Why my boys will learn their grandfather’s native language

SHARE Why my boys will learn their grandfather’s native language

Reporter Stefano Esposito with his father in Capri. | Family photo

As a kid growing up in England, most of the Italian words I learned were the ones my father spat from the car window at slower, less adventurous drivers.

“Papa just told that man to ‘Go make babies!’ ” my mother might say when I asked the meaning of one of Italy’s best known insults.

At gatherings of other Italian ex-pats, I was constantly reminded of my inability to speak my father’s native language. In the kitchen, the hostess’ hand, moist with pulpy tomatoes, would seize my cheek.

“Che bello ragazzo!”What a handsome boy, she would coo. “Come stai?”How are you?

Then, seeing my blank stare, she’d shoot a horrified look at my father.

“Perché lui non parla Italiano?!”

Papa would then turn to me with the identical expression.

“Stefano, why don’t you speak Italian?!”

After some grumbling, they would return to their conversation — presumably about the sorry state of the Italian government or the price of fresh mozzarella, forgetting I was there.

For a long time, I dreaded everything Italian — other than my American mother’s spaghetti Bolognese. I’d never learned the language as a kid because my father was a tour guide in Europe, gone for weeks at a time. And, if I’m honest, I was more interested in Matchbox cars and Action Man, the British equivalent of G.I. Joe.

But a few years before my first son, Lucca, was born, I had an awakening. Perhaps it was a sense that after two-plus decades in America, I was losing my identity. It helped that my father had recently moved from London to a spa town in Tuscany. I traveled to Florence to study Italian, spending afternoons wandering the maze-like streets in the old part of the city. I dreamed — and still do — of buying a crumbling, little villa in the midst of a Tuscan olive grove.

When Lucca arrived, I changed the pronunciation of our surname back to the way you would hear it on one of Naples’ congested streets — es-POH-zi-to, not es-po-ZEE-to. It raised a few eyebrows here. After all, the name Esposito is near-sacred among Blackhawks fans — despite the fact it’s the southern Italian equivalent of Smith and means, depending on your preference, “outcast,” “abandoned one” or “bastard child.”

But I want my kids to be proud of their heritage. I don’t want them, like their father many years earlier, to slink away in the company of native Italians.

Two years ago, we traveled to Capri, the craggy island in the Mediterranean where my father was born. My son marveled at streets so narrow that pedestrians had to press themselves against shop windows to let a tiny ambulance pass. There is no McDonald’s on Capri, no Target — and, by afternoon, no fresh milk available in shops.

People make way for an ambulance on one of Capri’s narrow streets. | Stefano Esposito / Sun-Times

People make way for an ambulance on one of Capri’s narrow streets. | Stefano Esposito / Sun-Times

Lucca still talks about one cave-like shop, a forest of salami sticks dangling from the ceiling, where we bought the world’s best mozzarella-and-tomato sandwiches to take to the beach.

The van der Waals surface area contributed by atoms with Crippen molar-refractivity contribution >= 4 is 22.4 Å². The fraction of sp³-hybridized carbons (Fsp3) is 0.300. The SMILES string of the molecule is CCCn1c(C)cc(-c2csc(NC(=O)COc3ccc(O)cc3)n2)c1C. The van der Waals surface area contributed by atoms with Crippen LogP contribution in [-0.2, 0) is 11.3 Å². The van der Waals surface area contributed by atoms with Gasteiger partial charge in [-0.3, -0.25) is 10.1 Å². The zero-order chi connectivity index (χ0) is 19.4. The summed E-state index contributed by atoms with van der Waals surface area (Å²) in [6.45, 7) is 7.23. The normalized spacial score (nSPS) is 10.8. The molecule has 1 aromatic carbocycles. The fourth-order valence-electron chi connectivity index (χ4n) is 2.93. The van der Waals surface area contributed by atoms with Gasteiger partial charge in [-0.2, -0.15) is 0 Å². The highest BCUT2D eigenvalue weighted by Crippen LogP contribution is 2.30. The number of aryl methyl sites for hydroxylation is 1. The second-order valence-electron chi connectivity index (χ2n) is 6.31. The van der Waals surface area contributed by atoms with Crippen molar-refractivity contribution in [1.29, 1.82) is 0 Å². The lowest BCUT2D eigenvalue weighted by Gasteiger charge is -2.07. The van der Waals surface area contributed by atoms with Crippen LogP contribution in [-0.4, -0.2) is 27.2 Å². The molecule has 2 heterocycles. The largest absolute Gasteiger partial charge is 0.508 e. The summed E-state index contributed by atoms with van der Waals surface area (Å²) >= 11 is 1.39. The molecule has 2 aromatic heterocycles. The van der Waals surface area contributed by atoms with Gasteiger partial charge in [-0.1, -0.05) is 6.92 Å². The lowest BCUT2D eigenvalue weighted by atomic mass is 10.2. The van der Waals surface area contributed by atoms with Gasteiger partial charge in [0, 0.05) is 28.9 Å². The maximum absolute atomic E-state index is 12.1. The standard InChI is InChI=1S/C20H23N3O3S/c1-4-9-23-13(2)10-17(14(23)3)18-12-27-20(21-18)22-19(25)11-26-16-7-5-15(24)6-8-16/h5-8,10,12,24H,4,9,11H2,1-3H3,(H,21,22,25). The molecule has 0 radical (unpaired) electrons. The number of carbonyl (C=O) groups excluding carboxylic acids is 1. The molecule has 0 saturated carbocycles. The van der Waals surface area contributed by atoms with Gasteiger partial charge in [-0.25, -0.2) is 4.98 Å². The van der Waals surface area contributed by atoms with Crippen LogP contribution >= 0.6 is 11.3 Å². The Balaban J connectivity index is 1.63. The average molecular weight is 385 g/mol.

In Chicago, when my younger son, Matteo, howls from his crib each morning, I greet him in Italian, “Come stai, tesoro?” How are you, my little treasure?

Lucca, almost 7, is at that age where he refuses to indulge his daddy. So he won’t speak Italian. But he does a spot-on impersonation of his grandfather — shoulder’s hunched, hands flung out — losing his cool.

I wonder if this is all just self-indulgence. My Italian comes stuttering from my lips when I speak to my children. In this country, Spanish probably would be a wiser option for them.

But it’s my hope that, one day, each will share a moment of self-discovery like the one I had after I had been in Florence studying Italian for a couple of months. I was no longer quite a tourist. I could, for example, say in Italian to a vendor at the city’s famed San Lorenzo market that I would pay 125 Euro for his inferior leather bag and not a penny more.

On that day, I was with some friends, Luigi and Costanza Puccini, eating dinner on their rooftop patio in a town about 40 miles west of Florence. We’d shared a bottle or two of Chianti, and, feeling a little melancholy, I said to Luigi, who speaks not a word of English, “Non sono sicuro perché sono qui — in Italia.I don’t know why I have come to Italy.

He looked me in the eye and answered, simply: “Perché tu sei Italiano.” Because you are Italian.


• A father’s gift to his young sons: a letter a month to read when they’re older • Learning to be a father at the knee of an expert: my grandfather • What I’ll tell my kids some day about the drug-addicted uncle they never knew • A dangerous question: ‘Daddy, what kind of music did you listen to as a kid?’ • Dancing on the Riverwalk: the ‘Papa’ I want my boys, his grandkids, to remember

Stefano Esposito.

Stefano Esposito. | Ashlee Rezin / Sun-Times

Ashlee Rezin / Sun-Times


This is one of an occasional series on fatherhood by Sun-Times staff reporter Stefano Esposito, the dad of two young sons.

The Latest
Perch and other summer fishing around Chicago leads this sprawling raw-file Midwest Fishing Report.
Three people were shot in Lake View East, where police had stepped up patrols after the Pride Parade.
The fire began in the basement of a house in the 4000 block of West Potomac Avenue early Sunday, officials said.
Two train passengers and one person in the truck were killed, according to the Missouri State Highway Patrol.
Devastated survivors struggle to grieve as the deceased’s great-granddaughter calls attention to herself.